The number one thing you need to get from this article is this. Significant increases in the muscular size of any particular muscle group, can not be achieved without similar increases throughout the entire body. Any and all exercise performed has an indirect effect on all the bodyâ€™s subsystems and muscular structures.
An exercise which primarily involves the legs, produces to varying degrees, muscle growth in all other muscles throughout the body. The relative size of the muscles involved largely determines how great the indirect effect will be. The larger the muscle group, the greater the overall indirect effect on other body parts. Got it. Good
This indirect effect is the result of intensity of effort. If the intensity is low, indirect muscle growth is minimal. If the intensity is high, indirect muscle growth is absolutely incredible. But remember, these muscle gains are not stimulated through the quantity of exercise performed, but from the overall intensity of effort.
Maximizing intensity of effort requires the same style of training for absolutely everyone. That mean you and me. However, individual performance is relative. For example. while the performance of a 100 pound bench press may involve a high level of intensity for one person, a considerably stronger trainee could perform the same exercise with a much lower intensity. But as we now know beyond a shadow of doubt. High levels of intensity must be reached, before an increase in muscle size will be produced. If you train below that particular level, your muscle gains will be practically non-existent.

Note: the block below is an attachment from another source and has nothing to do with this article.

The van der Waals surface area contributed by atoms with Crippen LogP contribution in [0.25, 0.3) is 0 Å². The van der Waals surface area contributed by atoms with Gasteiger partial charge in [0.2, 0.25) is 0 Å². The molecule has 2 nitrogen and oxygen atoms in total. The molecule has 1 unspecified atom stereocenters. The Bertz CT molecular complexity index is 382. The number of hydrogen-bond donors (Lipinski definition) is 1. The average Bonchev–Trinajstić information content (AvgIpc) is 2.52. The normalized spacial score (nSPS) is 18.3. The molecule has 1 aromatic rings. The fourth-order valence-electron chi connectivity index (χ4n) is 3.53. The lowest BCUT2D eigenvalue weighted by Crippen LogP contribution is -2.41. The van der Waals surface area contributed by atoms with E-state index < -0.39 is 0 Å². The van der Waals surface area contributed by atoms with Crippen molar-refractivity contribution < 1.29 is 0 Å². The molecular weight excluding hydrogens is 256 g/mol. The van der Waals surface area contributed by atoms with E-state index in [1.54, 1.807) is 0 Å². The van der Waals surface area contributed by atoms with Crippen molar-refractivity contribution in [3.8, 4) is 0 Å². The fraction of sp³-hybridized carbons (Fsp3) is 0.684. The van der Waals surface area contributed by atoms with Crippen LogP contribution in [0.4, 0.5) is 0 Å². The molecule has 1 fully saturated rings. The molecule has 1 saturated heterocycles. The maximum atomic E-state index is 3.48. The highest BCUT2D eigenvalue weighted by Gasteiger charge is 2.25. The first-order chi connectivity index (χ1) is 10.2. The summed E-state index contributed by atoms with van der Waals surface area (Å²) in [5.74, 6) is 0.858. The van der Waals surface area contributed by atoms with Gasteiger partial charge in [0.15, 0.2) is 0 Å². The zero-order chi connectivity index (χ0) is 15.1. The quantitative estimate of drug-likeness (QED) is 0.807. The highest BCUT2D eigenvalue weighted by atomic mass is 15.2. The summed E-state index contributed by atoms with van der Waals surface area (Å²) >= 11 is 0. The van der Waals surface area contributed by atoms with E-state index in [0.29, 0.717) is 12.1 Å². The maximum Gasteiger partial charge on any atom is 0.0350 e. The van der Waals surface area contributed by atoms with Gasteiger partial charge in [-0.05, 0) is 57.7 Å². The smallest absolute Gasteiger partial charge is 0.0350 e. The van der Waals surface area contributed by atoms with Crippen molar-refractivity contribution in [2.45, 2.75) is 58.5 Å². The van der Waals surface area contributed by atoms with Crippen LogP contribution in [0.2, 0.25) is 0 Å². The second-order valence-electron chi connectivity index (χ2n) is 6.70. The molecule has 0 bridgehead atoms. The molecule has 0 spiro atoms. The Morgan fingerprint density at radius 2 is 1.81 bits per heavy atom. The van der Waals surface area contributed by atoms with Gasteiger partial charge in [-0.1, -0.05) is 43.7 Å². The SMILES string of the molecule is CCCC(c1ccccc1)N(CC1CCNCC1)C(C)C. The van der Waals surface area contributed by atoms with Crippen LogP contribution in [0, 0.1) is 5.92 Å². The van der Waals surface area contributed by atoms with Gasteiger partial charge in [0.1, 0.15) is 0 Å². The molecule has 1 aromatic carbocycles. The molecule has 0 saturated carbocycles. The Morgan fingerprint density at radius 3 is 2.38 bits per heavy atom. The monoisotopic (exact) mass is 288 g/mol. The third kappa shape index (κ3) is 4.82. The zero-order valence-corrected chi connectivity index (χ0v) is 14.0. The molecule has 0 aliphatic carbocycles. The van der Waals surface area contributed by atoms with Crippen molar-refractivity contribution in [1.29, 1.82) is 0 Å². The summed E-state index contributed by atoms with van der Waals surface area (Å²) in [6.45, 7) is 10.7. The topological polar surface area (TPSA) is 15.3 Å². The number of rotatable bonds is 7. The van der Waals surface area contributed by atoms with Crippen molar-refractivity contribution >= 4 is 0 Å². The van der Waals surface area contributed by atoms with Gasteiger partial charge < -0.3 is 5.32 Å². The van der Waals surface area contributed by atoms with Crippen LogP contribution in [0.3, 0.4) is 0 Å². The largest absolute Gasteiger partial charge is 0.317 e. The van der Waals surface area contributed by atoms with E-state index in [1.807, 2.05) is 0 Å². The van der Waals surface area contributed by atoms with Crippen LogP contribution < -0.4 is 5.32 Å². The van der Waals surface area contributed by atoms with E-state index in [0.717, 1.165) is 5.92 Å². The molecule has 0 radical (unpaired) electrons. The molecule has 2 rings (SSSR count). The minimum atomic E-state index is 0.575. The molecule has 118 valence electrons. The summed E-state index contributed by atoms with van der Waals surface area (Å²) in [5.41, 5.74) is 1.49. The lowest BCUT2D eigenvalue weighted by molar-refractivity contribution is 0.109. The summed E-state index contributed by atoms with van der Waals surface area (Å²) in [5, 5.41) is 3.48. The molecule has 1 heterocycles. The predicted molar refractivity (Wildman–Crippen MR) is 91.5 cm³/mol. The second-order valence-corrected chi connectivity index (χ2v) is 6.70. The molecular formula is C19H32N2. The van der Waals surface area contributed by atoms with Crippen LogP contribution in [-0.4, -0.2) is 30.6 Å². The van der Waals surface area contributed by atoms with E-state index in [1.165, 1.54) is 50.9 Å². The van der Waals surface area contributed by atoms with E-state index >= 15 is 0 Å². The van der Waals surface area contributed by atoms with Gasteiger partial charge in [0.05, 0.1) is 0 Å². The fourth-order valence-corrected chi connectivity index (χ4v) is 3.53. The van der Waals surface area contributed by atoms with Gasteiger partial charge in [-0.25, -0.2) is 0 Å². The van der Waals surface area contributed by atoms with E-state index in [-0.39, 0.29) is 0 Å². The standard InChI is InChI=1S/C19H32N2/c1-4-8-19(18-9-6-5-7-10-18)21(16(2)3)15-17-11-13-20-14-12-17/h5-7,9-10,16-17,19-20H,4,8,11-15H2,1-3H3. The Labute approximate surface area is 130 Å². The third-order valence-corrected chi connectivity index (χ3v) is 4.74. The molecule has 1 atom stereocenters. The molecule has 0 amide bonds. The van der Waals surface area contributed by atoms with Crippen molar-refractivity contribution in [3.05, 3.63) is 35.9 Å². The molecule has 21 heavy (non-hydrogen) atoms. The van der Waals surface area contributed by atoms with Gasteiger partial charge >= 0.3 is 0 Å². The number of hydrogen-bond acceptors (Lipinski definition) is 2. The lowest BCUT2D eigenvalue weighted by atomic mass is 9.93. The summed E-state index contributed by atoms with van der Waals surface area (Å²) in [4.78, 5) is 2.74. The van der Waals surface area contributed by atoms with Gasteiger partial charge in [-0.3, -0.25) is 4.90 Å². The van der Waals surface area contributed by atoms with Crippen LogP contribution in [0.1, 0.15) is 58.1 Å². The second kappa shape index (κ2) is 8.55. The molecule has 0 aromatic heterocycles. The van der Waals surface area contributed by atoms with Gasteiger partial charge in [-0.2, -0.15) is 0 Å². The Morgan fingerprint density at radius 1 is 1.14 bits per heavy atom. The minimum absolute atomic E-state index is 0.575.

Although the level of intensity required to produce maximum muscle gains may actually be below maximum intensity, determining exactly when that point has been reached during your workouts is near impossible. Even if the required intensity for maximum muscle gains could be converted into a percentage, you wouldnâ€™t be unable to determine accurately when that exact level is reached during an exercise. Working at one hundred percent, maximum intensity of effort guarantees that this level is always achieved, regardless of whether it is an actual requirement or not. Are you following me?
Look. If maximum muscle gains is your goal, working out with anything less than one hundred percent intensity of effort is not going to cut it. In fact, itâ€™s almost a complete waste of time. Regardless of the actual intensity of effort required, working the largest of muscle groups will produce incredible muscle growth all over the entire body.
Although we may not be entirely sure why, we do know that without a doubt, it does happen. For the best possible muscular gains, the major muscular structures should be trained intensely. If the exercise is intense, brief and infrequent, maximum gains will be achieved. As no muscle can be truly isolated from the bodyâ€™s subsystems and all exercises have some degree of overall effect on the body, for the best possible muscle gains, only full body workouts should be performed.
As I has explained to you here. Split-routines are in fact physiologically impossible. A training program which â€˜splitsâ€™ the body into muscle groups, doesnâ€™t permit sufficient recovery time for the body overall. As a result, split training programs do not produce maximum possible muscle gains. In almost all cases, they actually prevent them. No exceptions.
About the Author
Trent Brook is the Author of â€œHuge Gains Fast - How to Get More Rock-Hard Muscle Mass In A Month Than You Now Get All Year. His â€œHuge Gains Fastâ€ muscle building program is an easy-to-follow system so simple and understandable itâ€™s fully explained to you in just 4 easy steps! The Revised Edition is now available online at his website, http://www.hugegainsfast.com